Expecting teachers to go it alone hurts school improvement. It’s time to reframe the debate

curriculum-teachersThe myth that good teachers have the Midas touch and therefore don’t need curriculum programs has been around for decades. This myth paints teachers as curricular experts who are best positioned to create instructional plans tailored to particular students. It also reflects the prevalence of low-quality and uninspired textbook series that have dominated the market throughout the latter half of the 20th century. Some packages simply did not have much to offer, while others talked down to teachers, as the oft-used phrase “teacher-proof curriculum” suggests.

The perception that good teachers reject textbooks and design their own curriculum has been a persistent belief of educators over the years. Researchers have long noted unease about using teacher’s guides among many teachers, regardless of whether the curriculum in question was a traditional textbook from the 1980s1, 2 or a more innovative program reflecting the vision outlined in the widely adopted National Council of Teachers of Mathematics Standards of the 1990s.3, 4

Under the current era of the Common Core State Standards, this myth is playing out in some districts and schools in a different way. Teachers are encouraged to use the new standards as their guide for what to teach and are expected to gather and develop instructional resources to determine how. Curriculum resources of any kind are viewed as unnecessary, redundant to what teachers already do or should be doing.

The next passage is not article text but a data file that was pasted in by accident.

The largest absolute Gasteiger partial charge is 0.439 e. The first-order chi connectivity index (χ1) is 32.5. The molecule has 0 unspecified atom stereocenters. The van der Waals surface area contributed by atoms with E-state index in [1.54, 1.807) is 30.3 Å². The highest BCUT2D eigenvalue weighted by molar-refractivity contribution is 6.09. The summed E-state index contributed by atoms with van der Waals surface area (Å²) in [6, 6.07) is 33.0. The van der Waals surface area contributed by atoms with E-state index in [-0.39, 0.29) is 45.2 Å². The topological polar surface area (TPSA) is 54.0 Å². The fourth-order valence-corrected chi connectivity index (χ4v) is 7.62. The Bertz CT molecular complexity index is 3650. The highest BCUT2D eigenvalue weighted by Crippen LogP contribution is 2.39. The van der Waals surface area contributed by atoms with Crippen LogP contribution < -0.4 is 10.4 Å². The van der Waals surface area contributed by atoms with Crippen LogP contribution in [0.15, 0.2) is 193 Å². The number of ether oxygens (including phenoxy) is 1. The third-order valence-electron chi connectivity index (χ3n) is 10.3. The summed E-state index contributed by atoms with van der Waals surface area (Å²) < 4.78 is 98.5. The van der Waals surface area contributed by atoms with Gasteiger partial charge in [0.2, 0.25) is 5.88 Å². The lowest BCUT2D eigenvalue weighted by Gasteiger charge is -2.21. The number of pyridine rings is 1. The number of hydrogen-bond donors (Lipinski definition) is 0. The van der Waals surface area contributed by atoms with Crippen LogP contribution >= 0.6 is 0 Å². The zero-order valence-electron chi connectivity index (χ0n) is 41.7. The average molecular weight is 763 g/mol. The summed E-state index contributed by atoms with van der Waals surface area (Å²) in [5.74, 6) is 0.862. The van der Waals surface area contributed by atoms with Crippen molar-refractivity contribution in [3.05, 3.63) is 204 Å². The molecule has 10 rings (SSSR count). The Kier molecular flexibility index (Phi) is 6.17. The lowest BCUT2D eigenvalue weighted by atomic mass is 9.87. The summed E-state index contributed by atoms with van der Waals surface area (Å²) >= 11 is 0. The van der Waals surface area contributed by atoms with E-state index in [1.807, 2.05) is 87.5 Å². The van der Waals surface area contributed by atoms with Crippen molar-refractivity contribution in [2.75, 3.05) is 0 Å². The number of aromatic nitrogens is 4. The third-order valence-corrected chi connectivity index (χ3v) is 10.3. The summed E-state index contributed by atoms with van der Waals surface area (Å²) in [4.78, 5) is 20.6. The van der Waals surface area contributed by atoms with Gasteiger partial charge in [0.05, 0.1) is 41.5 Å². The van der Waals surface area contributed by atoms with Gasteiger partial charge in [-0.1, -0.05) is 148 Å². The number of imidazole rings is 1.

This myth has great appeal. It is embraced and retold because it treats teachers’ expertise with great reverence. This is its wisdom: teachers are critical curriculum designers and are well positioned to tailor instructional designs to the needs of their particular students. When measured against curriculum materials, teachers win every time. Curriculum programs might be taken up as an impermanent solution during periods of transition, or for inexperienced teachers, but moving away from relying on them is generally viewed as the ultimate goal.

When taken to its logical conclusion, though, the fallacy of this myth quickly emerges: curriculum materials and teachers do not do the same type of work. In short, this myth is based on and promotes an image of teachers as solo performers and of curriculum programs as props or scripts. Although these perceptions appear to honor teachers, they actually work against teaching and school improvement.

Revising this myth requires a careful look at the distinct contributions that well-designed[i] curriculum programs and skilled teachers offer to the enactment of instruction. Doing so can lead to a reframing of the teacher-curriculum relationship as a collaborative or participatory one.5 Through making sense of and planning with curriculum guides, teachers immerse themselves in a partnership with the authors—a partnership to which both members contribute in mutual and complementary ways.

In their work, curriculum authors draw on a “big picture” map of the curriculum and an understanding of how concepts and skills develop over time and in relation to one another. This map is informed by knowledge of content and research on learning. The curriculum development process typically involves rounds of field testing in real classrooms; developers are able to incorporate insights from these trials in their revisions, including knowledge of how students are likely to respond to given tasks.